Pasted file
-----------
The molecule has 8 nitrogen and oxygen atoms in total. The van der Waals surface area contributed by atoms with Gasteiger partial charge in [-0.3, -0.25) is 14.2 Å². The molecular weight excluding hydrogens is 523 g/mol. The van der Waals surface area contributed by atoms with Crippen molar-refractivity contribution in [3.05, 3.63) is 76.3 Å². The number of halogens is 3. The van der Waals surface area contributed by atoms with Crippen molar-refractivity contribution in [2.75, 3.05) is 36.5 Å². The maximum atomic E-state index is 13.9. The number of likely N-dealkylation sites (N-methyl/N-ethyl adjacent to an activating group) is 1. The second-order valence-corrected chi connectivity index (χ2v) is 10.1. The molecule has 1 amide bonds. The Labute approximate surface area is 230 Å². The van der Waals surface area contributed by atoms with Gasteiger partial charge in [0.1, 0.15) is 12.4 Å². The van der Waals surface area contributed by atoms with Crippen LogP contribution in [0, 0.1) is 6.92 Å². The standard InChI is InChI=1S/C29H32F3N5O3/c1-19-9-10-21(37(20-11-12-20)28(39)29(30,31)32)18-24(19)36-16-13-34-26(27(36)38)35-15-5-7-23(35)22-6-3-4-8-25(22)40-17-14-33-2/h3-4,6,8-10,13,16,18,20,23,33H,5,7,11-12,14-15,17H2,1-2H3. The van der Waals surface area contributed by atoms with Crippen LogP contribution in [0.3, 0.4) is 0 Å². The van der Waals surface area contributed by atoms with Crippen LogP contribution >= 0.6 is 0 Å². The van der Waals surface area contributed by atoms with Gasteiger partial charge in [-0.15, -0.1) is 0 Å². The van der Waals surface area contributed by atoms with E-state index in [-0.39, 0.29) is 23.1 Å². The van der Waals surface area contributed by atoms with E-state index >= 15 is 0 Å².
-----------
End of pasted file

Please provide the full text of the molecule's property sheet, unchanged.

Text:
The molecule has 8 nitrogen and oxygen atoms in total. The van der Waals surface area contributed by atoms with Gasteiger partial charge in [-0.3, -0.25) is 14.2 Å². The molecular weight excluding hydrogens is 523 g/mol. The van der Waals surface area contributed by atoms with Crippen molar-refractivity contribution in [3.05, 3.63) is 76.3 Å². The number of halogens is 3. The van der Waals surface area contributed by atoms with Crippen molar-refractivity contribution in [2.75, 3.05) is 36.5 Å². The maximum atomic E-state index is 13.9. The number of likely N-dealkylation sites (N-methyl/N-ethyl adjacent to an activating group) is 1. The second-order valence-corrected chi connectivity index (χ2v) is 10.1. The molecule has 1 amide bonds. The Labute approximate surface area is 230 Å². The van der Waals surface area contributed by atoms with Gasteiger partial charge in [0.1, 0.15) is 12.4 Å². The van der Waals surface area contributed by atoms with Crippen LogP contribution in [0, 0.1) is 6.92 Å². The standard InChI is InChI=1S/C29H32F3N5O3/c1-19-9-10-21(37(20-11-12-20)28(39)29(30,31)32)18-24(19)36-16-13-34-26(27(36)38)35-15-5-7-23(35)22-6-3-4-8-25(22)40-17-14-33-2/h3-4,6,8-10,13,16,18,20,23,33H,5,7,11-12,14-15,17H2,1-2H3. The van der Waals surface area contributed by atoms with Crippen LogP contribution in [0.3, 0.4) is 0 Å². The van der Waals surface area contributed by atoms with Crippen LogP contribution >= 0.6 is 0 Å². The van der Waals surface area contributed by atoms with Gasteiger partial charge in [-0.15, -0.1) is 0 Å². The van der Waals surface area contributed by atoms with E-state index in [-0.39, 0.29) is 23.1 Å². The van der Waals surface area contributed by atoms with E-state index >= 15 is 0 Å².